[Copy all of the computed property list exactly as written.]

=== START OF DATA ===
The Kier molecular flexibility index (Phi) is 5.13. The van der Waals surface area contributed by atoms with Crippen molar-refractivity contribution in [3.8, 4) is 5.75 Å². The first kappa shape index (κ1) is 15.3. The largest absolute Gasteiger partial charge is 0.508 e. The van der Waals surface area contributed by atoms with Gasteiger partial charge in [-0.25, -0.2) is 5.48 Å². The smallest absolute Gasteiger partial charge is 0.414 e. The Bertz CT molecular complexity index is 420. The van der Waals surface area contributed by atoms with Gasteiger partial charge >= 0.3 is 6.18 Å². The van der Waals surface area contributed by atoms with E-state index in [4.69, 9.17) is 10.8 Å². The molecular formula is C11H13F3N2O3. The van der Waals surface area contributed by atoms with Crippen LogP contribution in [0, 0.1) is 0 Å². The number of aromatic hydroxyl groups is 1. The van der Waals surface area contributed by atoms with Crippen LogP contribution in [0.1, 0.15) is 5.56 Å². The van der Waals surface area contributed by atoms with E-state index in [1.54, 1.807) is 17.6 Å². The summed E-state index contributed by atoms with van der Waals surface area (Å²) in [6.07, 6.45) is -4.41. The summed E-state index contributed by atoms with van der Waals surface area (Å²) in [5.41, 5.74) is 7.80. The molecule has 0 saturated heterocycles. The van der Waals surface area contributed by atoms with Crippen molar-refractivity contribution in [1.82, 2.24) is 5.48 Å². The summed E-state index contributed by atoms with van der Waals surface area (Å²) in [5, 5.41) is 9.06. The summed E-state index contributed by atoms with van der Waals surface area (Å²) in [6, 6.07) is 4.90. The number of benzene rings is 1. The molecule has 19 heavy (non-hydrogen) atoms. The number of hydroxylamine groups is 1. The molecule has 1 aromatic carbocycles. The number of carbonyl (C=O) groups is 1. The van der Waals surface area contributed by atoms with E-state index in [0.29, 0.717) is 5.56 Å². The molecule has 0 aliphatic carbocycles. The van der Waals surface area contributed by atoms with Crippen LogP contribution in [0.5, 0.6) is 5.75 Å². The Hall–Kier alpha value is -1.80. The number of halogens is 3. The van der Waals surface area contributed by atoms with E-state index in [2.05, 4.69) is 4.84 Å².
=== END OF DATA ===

The Kier molecular flexibility index (Phi) is 5.13. The van der Waals surface area contributed by atoms with Crippen molar-refractivity contribution in [3.8, 4) is 5.75 Å². The first kappa shape index (κ1) is 15.3. The largest absolute Gasteiger partial charge is 0.508 e. The van der Waals surface area contributed by atoms with Gasteiger partial charge in [-0.25, -0.2) is 5.48 Å². The smallest absolute Gasteiger partial charge is 0.414 e. The Bertz CT molecular complexity index is 420. The van der Waals surface area contributed by atoms with Gasteiger partial charge >= 0.3 is 6.18 Å². The van der Waals surface area contributed by atoms with E-state index in [4.69, 9.17) is 10.8 Å². The molecular formula is C11H13F3N2O3. The van der Waals surface area contributed by atoms with Crippen LogP contribution in [0, 0.1) is 0 Å². The number of aromatic hydroxyl groups is 1. The van der Waals surface area contributed by atoms with Crippen LogP contribution in [0.1, 0.15) is 5.56 Å². The van der Waals surface area contributed by atoms with E-state index in [1.54, 1.807) is 17.6 Å². The summed E-state index contributed by atoms with van der Waals surface area (Å²) in [6.07, 6.45) is -4.41. The summed E-state index contributed by atoms with van der Waals surface area (Å²) in [5.41, 5.74) is 7.80. The molecule has 0 saturated heterocycles. The van der Waals surface area contributed by atoms with Crippen molar-refractivity contribution in [1.82, 2.24) is 5.48 Å². The summed E-state index contributed by atoms with van der Waals surface area (Å²) in [5, 5.41) is 9.06. The summed E-state index contributed by atoms with van der Waals surface area (Å²) in [6, 6.07) is 4.90. The number of benzene rings is 1. The molecule has 19 heavy (non-hydrogen) atoms. The number of hydroxylamine groups is 1. The molecule has 1 aromatic carbocycles. The number of carbonyl (C=O) groups is 1. The van der Waals surface area contributed by atoms with E-state index in [0.29, 0.717) is 5.56 Å². The molecule has 0 aliphatic carbocycles. The van der Waals surface area contributed by atoms with Crippen LogP contribution in [0.5, 0.6) is 5.75 Å². The Hall–Kier alpha value is -1.80. The number of halogens is 3. The van der Waals surface area contributed by atoms with E-state index in [2.05, 4.69) is 4.84 Å².